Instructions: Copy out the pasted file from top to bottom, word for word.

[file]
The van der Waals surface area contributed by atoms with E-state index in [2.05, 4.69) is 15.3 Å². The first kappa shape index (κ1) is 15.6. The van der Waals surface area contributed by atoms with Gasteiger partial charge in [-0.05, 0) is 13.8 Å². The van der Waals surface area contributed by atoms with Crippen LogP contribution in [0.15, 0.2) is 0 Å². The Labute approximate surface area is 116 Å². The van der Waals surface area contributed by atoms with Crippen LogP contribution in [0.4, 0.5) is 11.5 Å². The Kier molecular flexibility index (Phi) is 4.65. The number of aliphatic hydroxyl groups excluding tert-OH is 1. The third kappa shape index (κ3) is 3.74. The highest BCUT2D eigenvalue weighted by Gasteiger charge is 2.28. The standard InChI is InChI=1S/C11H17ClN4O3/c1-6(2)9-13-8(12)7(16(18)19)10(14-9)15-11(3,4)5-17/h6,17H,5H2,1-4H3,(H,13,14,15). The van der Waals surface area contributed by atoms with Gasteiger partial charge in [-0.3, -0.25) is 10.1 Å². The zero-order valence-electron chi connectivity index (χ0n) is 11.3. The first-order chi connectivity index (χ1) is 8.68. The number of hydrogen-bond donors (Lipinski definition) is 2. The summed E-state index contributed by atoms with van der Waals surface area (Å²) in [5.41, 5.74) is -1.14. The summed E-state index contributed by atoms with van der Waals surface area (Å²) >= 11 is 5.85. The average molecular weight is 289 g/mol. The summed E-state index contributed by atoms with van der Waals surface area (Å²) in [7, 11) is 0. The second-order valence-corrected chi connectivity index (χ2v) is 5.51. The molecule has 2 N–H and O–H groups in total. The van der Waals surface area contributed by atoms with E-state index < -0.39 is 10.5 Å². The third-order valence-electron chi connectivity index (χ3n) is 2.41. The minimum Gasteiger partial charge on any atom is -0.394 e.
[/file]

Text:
The van der Waals surface area contributed by atoms with E-state index in [2.05, 4.69) is 15.3 Å². The first kappa shape index (κ1) is 15.6. The van der Waals surface area contributed by atoms with Gasteiger partial charge in [-0.05, 0) is 13.8 Å². The van der Waals surface area contributed by atoms with Crippen LogP contribution in [0.15, 0.2) is 0 Å². The Labute approximate surface area is 116 Å². The van der Waals surface area contributed by atoms with Crippen LogP contribution in [0.4, 0.5) is 11.5 Å². The Kier molecular flexibility index (Phi) is 4.65. The number of aliphatic hydroxyl groups excluding tert-OH is 1. The third kappa shape index (κ3) is 3.74. The highest BCUT2D eigenvalue weighted by Gasteiger charge is 2.28. The standard InChI is InChI=1S/C11H17ClN4O3/c1-6(2)9-13-8(12)7(16(18)19)10(14-9)15-11(3,4)5-17/h6,17H,5H2,1-4H3,(H,13,14,15). The van der Waals surface area contributed by atoms with Gasteiger partial charge in [-0.3, -0.25) is 10.1 Å². The zero-order valence-electron chi connectivity index (χ0n) is 11.3. The first-order chi connectivity index (χ1) is 8.68. The number of hydrogen-bond donors (Lipinski definition) is 2. The summed E-state index contributed by atoms with van der Waals surface area (Å²) in [5.41, 5.74) is -1.14. The summed E-state index contributed by atoms with van der Waals surface area (Å²) >= 11 is 5.85. The average molecular weight is 289 g/mol. The summed E-state index contributed by atoms with van der Waals surface area (Å²) in [7, 11) is 0. The second-order valence-corrected chi connectivity index (χ2v) is 5.51. The molecule has 2 N–H and O–H groups in total. The van der Waals surface area contributed by atoms with E-state index < -0.39 is 10.5 Å². The third-order valence-electron chi connectivity index (χ3n) is 2.41. The minimum Gasteiger partial charge on any atom is -0.394 e.